These Are The Money Mistakes You’re Definitely Making

2017 Adam Katz Sinding

We get it: Managing your finances is basically one of the most boring things ever, right up there with Bran’s story line in Game of Thrones or listening to someone describe the dream they had last night in great detail. But knowing how to take care of your money is an essential life skill everyone should have—so we got the lowdown from experts. Here, they share the top mistakes they see people make, and give tips on how to generally not be terrible at money.

Adam Katz Sinding

Money Mistakes

"Building your emergency fund before paying off credit card debt is one of the worst pieces of advice you can take," says Sallie Krawcheck, CEO of Ellevest. "Credit card debt accrues the highest interest rates out there, and paying it down should be prioritized above all other financial goals. The math speaks for itself: Say you have $5,000 in credit card debt at an 18% interest rate. Say you happen upon $5,000 of money. If you split the $5,000 (half to establish an emergency fund, half to pay down credit card debt), you still have $2,500 in credit card debt and $2,500 of money sitting in cash. The $2,500 in credit card debt at an 18% interest rate costs you $450 a year. The emergency fund earns almost nothing in interest. So you're out $450."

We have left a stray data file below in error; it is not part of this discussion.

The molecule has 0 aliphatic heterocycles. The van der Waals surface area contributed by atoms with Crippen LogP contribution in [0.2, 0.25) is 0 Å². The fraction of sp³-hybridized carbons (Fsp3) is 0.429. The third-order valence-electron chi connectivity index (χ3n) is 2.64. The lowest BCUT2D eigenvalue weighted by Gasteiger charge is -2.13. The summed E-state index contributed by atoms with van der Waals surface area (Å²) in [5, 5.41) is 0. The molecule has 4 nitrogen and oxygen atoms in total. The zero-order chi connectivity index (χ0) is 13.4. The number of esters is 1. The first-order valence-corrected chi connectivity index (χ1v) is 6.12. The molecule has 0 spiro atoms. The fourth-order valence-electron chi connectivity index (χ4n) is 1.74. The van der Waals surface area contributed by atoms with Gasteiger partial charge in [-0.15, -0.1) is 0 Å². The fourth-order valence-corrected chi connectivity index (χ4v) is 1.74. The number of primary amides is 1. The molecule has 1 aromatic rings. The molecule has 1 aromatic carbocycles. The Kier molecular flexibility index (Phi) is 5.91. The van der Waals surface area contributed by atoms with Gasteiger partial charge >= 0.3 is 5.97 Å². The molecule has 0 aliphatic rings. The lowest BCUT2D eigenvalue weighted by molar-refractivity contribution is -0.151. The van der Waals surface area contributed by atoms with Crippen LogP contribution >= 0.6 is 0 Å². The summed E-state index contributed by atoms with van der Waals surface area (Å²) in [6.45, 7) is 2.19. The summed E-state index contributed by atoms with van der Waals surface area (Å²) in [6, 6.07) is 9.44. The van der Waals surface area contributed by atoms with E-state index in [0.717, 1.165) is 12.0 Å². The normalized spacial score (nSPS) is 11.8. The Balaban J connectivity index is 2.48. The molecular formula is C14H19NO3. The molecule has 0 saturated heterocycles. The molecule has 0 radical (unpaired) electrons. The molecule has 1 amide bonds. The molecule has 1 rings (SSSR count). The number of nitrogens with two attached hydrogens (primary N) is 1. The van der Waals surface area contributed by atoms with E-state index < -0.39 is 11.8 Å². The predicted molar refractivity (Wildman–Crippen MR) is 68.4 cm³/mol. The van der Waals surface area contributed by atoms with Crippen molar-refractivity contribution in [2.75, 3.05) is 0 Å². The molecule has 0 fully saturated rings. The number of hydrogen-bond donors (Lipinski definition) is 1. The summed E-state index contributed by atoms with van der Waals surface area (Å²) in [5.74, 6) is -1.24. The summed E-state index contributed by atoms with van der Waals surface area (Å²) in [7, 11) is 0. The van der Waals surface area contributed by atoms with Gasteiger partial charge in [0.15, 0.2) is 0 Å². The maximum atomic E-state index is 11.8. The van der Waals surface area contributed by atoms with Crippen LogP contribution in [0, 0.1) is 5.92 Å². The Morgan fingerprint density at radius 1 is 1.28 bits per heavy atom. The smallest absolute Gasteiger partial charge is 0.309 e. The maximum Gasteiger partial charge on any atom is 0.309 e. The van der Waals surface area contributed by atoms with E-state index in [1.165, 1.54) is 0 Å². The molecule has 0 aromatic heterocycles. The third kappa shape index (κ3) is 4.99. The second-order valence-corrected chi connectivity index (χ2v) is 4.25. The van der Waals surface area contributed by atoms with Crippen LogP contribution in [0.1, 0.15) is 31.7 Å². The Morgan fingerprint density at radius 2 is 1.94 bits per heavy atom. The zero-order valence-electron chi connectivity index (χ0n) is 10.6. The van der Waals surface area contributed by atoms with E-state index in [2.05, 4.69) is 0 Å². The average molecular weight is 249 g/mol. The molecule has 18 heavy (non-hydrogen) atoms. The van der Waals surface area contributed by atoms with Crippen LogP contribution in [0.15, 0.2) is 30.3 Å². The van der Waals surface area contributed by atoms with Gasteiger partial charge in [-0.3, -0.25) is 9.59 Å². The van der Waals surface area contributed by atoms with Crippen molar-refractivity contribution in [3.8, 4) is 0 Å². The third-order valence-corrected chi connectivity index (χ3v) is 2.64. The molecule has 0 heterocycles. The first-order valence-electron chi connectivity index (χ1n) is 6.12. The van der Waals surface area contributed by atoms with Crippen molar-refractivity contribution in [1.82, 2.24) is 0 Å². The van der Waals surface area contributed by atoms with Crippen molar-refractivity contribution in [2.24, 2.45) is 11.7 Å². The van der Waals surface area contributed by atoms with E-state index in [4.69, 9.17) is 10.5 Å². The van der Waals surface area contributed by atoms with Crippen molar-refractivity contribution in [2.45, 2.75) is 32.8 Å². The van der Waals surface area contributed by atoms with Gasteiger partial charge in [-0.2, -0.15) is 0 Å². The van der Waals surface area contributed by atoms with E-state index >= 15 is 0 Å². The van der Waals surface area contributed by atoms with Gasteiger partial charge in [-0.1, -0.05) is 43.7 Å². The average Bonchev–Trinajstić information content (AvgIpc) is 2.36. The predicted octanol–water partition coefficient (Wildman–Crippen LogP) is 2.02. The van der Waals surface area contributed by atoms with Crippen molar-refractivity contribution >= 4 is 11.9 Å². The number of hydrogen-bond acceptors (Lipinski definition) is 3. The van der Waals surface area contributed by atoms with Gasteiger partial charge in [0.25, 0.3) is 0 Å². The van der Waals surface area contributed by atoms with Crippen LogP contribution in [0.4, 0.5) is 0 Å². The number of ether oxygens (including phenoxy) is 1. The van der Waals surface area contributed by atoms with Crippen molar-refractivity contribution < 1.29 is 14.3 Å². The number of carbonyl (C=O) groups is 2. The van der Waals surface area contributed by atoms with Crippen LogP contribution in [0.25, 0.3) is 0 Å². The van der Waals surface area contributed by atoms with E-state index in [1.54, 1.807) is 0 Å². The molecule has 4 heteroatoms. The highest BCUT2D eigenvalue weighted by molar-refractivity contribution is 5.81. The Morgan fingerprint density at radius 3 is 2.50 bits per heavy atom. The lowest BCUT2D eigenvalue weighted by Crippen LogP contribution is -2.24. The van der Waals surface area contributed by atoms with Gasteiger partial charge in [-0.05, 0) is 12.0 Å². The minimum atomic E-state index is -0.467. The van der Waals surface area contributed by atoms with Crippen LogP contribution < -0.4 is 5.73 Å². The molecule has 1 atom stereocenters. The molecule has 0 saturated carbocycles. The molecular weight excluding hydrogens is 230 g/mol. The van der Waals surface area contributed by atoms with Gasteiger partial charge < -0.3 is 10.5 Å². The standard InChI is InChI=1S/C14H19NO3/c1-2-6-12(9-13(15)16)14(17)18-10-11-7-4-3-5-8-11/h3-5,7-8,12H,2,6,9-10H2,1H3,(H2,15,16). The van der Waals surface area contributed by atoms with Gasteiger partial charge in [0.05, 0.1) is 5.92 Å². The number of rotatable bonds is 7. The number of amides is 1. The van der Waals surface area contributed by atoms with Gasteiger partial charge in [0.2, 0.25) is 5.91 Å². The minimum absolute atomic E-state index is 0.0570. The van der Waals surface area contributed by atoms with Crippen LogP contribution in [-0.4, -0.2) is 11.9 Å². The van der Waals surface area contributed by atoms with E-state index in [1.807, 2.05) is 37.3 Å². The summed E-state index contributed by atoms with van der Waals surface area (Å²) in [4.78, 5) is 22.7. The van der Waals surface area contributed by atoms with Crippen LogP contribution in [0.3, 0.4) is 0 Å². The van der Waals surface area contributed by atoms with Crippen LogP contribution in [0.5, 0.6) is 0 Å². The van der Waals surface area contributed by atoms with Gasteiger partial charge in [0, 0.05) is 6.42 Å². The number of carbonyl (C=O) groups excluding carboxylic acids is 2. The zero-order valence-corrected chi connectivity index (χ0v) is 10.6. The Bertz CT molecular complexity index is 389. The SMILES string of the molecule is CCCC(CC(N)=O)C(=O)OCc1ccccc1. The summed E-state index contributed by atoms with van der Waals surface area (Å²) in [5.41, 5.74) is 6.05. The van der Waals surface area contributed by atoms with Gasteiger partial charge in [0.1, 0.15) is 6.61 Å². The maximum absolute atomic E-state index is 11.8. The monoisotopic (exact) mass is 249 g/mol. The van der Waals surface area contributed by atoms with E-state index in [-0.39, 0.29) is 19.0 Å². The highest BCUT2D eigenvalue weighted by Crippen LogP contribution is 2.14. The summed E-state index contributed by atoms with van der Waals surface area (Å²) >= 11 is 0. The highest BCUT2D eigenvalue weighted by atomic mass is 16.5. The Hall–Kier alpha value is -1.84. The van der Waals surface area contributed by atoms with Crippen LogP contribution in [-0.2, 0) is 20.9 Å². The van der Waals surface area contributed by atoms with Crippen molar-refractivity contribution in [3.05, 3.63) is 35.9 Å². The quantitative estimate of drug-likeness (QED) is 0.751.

"A budget is a cornerstone for all your personal finances," says Tiffany Aliche, author of The One Week Budget. "Without a budget, it’s hard to achieve other financial goals."